Blogger: Aggie Rothon, Communications Officer
We got desperate the other night. We were having one of those 'after dinner pudding cravings' which saw us rooting to the back of the cupboard where we had stashed the Easter eggs ready for the weekend. Paul's egg was in fact a giant white chocolate Easter bunny. The bunny now no longer has ears or a face. We felt bad, momentarily, for the demise of poor Peter but, hey, it's Easter time! A time for ribbons, and bright foil-wrapped eggs and sunshine and treats.
It's at this time of year that everything turns blue for me. Not because I'm feeling sad - far from it - but because I remember my art teacher once telling me that his favourite colour ever had to be duck egg blue. Since then, Easter has always been a lovely shade of soft turquoise-blue in my minds eye. But it's not often that you'll see signs of a blue egg. The shards of egg shell that we find flung in to the garden as a hungry chick barges its way out of it's casing are usually white or speckled-brown. Or there are the tiny rows of yellow eggs glued to the underside of cabbage leaves deposited by weightless white butterflies and the crisp black packages known as Mermaid's purse that you find washed up at the beach; in fact the egg cases of sharks or skate. Isn't it amazing how nature has found so many different shape and sizes for eggs - something for all occasions and for all beasties.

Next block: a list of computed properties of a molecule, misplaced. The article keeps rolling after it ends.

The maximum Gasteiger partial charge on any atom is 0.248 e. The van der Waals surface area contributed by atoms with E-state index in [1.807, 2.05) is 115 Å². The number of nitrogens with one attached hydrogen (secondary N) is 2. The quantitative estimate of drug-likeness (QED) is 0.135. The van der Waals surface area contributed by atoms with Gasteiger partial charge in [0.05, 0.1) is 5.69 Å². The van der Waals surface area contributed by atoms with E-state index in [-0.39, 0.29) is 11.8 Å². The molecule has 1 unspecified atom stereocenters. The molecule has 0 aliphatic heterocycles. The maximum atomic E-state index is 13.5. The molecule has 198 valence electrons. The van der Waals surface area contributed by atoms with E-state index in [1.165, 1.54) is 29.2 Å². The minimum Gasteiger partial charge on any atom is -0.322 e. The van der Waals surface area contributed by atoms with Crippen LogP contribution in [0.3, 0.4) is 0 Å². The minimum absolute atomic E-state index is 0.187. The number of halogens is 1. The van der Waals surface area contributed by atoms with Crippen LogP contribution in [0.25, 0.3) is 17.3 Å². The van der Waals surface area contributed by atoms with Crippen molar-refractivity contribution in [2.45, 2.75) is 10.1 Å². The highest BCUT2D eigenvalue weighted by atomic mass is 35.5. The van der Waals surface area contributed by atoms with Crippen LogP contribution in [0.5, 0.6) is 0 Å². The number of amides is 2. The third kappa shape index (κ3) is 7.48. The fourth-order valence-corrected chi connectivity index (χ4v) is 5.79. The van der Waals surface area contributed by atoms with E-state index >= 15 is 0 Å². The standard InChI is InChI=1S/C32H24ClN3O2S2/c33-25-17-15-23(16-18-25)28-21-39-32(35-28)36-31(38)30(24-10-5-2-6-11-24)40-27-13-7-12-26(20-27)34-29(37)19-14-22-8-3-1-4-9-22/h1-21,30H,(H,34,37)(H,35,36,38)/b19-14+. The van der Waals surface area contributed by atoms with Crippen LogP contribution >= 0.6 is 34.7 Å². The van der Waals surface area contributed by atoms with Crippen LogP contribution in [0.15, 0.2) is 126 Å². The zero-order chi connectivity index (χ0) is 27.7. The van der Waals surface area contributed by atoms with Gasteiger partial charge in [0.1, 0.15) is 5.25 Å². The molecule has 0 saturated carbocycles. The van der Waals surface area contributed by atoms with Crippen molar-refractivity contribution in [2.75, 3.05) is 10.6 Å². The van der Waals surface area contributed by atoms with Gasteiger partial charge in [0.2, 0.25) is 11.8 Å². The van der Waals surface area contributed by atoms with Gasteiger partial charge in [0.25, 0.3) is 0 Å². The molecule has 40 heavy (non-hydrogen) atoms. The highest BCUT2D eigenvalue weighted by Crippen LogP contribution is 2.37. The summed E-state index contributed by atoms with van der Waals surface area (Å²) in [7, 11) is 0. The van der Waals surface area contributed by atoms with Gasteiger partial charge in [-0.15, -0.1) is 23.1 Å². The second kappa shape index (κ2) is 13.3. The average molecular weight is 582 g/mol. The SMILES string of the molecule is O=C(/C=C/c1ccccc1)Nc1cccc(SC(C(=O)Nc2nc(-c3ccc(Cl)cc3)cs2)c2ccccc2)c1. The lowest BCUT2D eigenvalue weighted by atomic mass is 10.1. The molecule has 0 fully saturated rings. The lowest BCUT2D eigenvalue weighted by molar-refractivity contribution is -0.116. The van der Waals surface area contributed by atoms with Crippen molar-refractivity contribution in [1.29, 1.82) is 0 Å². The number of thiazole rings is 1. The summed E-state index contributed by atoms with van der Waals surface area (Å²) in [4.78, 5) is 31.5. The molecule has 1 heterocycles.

Avocet checking on the next generation. Photo Credit: Chris Gomersall (rspb-images.com)
So, this Easter do as Mother Nature does and think outside the (egg) box. Sit up, take a breath and take the next step. Already an RSPB member? Join us as a volunteer! A seasoned Big Garden Bird Watch participant? Have you tried Make Your Nature Count? First time visiting our reserves? Donate and buy one of our lovely pin badges!
Have a great long weekend and regardless of the weather make the most of this Easter time!
All the best from your Communications Team in the East - Erica, Aggie, Adam, Rachael & Janet
Another lovely blog! Think I may have dunnocks nesting in my garden hedge again this year so fingers x'd! Did my little step for nature again today and bought a swallow pin badge while down at the Lodge for a meeting, saw a beautiful swallow while driving down. This is to add to the green woodpecker one I got on Sunday after getting a really close look at one! Next steps will be a bit of wildlife gardening over the Easter break and some reserve volunteering in May! Come on guys, little steps can lead to big changes :-)